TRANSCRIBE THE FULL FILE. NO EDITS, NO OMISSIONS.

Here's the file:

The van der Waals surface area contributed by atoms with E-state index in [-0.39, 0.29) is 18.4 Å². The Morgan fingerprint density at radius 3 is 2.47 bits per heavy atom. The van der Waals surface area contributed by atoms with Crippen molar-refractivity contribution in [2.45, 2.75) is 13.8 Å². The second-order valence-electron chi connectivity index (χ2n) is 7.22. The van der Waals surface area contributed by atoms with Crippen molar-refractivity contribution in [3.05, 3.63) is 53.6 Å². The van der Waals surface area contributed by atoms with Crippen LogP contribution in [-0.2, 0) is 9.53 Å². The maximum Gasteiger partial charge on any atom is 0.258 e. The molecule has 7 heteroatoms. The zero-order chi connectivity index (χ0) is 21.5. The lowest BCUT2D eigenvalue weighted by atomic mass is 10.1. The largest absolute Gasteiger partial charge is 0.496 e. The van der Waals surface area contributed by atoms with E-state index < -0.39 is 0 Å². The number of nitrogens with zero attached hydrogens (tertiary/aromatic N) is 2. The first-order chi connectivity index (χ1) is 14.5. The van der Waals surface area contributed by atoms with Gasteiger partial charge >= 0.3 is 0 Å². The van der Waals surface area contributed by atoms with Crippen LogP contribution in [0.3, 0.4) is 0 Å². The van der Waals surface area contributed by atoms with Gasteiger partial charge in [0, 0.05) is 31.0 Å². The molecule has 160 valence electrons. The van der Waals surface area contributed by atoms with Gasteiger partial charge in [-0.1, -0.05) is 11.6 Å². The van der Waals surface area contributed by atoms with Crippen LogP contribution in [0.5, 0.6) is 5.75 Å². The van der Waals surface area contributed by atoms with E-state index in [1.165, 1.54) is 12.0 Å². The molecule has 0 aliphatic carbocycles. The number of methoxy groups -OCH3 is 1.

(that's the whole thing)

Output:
The van der Waals surface area contributed by atoms with E-state index in [-0.39, 0.29) is 18.4 Å². The Morgan fingerprint density at radius 3 is 2.47 bits per heavy atom. The van der Waals surface area contributed by atoms with Crippen molar-refractivity contribution in [2.45, 2.75) is 13.8 Å². The second-order valence-electron chi connectivity index (χ2n) is 7.22. The van der Waals surface area contributed by atoms with Crippen molar-refractivity contribution in [3.05, 3.63) is 53.6 Å². The van der Waals surface area contributed by atoms with Crippen LogP contribution in [-0.2, 0) is 9.53 Å². The maximum Gasteiger partial charge on any atom is 0.258 e. The molecule has 7 heteroatoms. The zero-order chi connectivity index (χ0) is 21.5. The lowest BCUT2D eigenvalue weighted by atomic mass is 10.1. The largest absolute Gasteiger partial charge is 0.496 e. The van der Waals surface area contributed by atoms with E-state index < -0.39 is 0 Å². The number of nitrogens with zero attached hydrogens (tertiary/aromatic N) is 2. The first-order chi connectivity index (χ1) is 14.5. The van der Waals surface area contributed by atoms with Gasteiger partial charge >= 0.3 is 0 Å². The van der Waals surface area contributed by atoms with Crippen LogP contribution in [0.3, 0.4) is 0 Å². The van der Waals surface area contributed by atoms with Gasteiger partial charge in [0, 0.05) is 31.0 Å². The molecule has 160 valence electrons. The van der Waals surface area contributed by atoms with Gasteiger partial charge in [-0.1, -0.05) is 11.6 Å². The van der Waals surface area contributed by atoms with Crippen LogP contribution in [0.5, 0.6) is 5.75 Å². The van der Waals surface area contributed by atoms with E-state index in [1.165, 1.54) is 12.0 Å². The molecule has 0 aliphatic carbocycles. The number of methoxy groups -OCH3 is 1.